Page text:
Smithfield Herald

May 26, 2014

Jammin’ on Johnston now on Tuesdays, not Fridays

The Jammin’ on Johnston concert series is on Tuesdays this year, not Fridays. The concerts started again last week. Next up: The Holiday Band on June 17.

On a cool evening last week, dozens of people came to downtown Smithfield for live music and dancing.

Last Tuesday was the start of the annual Jammin’ on Johnston summer concert series. On the third Tuesday of every month, people can come out for free music. The shows last from 6:30 to 9:30 p.m., and the series runs through September.

“It’s the best place to be in Smithfield tonight,” Sarah Edwards, interim director of the Downtown Smithfield Development Corp., said before the concert started.

Her group organizes the concerts. “It’s a free band and a fun time that’s really designed for people of all ages,” Edwards said. “It’s a really great time to just come out and have some fun.”

People sat in lawn chairs, listened to The Central Park Band and watched as people came up to dance, including two young boys break dancing. The concerts are held at the intersection of Third and Johnston streets, closing part of the street near the Bistro on Third. People sat outside the restaurant and sipped beer and ate dinner while listening to the band.

Last year, the concert series was held on Friday nights. Edwards said she moved it to the middle of the week so that it didn’t compete with other events in the area.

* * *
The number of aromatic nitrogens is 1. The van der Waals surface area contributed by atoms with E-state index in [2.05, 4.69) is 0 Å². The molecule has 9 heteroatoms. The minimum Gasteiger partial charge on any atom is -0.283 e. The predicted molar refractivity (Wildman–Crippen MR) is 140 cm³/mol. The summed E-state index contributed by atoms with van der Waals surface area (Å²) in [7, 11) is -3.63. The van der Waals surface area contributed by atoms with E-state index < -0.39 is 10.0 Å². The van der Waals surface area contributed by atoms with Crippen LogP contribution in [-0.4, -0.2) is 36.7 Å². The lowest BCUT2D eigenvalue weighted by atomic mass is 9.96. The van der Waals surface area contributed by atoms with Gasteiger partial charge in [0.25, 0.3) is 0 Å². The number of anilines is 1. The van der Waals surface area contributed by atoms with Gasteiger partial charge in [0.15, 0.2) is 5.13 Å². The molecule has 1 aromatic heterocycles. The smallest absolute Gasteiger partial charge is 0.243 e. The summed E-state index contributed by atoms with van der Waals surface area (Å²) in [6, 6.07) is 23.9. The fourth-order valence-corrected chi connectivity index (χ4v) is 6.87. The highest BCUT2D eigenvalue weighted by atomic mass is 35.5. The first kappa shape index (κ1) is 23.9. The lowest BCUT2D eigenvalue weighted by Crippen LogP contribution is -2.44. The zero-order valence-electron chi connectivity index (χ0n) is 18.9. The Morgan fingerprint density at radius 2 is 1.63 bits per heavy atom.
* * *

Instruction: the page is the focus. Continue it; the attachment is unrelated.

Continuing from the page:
The bands usually play Top 40 hits and sometimes beach music. About 200 to 300 people come to each concert, Edwards said.

Here is the lineup for the rest of the summer:

•  June 17 – The Holiday Band.
•  July 15 – The Main Event Band.
•  Aug. 19 – Backyard Groove.
•  Sept. 16 – Coco Loco Party Band.

Bistro on Third is open during each concert, selling food and drinks, including alcoholic beverages. People should bring lawn chairs if they want a place to sit. Edwards encourages people to eat dinner somewhere downtown beforehand.

Lisa Abbott, 44, relaxed in a lawn chair last Tuesday with her mom, Alice Nichols, 73. The Princeton residents come every year and like to bring friends and family along. “It’s a nice family event, and it’s free,” Abbott said.

Mother and daughter don’t have to commit to buying a ticket, which Abbott likes because it saves money in case something comes up and they have to miss a night.

Plus, “it’s nice to support the community,” Abbott said. She likes eating downtown and knowing that small businesses like the Howell Theatre are getting more exposure.

Nichols especially likes the music. “I love outdoor bands, and they’ve all been pretty good,” she said. Abbott agreed. “You get to see really nice bands that usually you would have to pay a premium to see,” she said.

Edwards said the concert series costs about $5,000 each year. “The purpose is to attract people downtown,” she said. “People are always looking for something to do, and we’d love to have them here in downtown Smithfield.”

If rains cancels a concert, the downtown group will try to reschedule for a later date, Edwards said.

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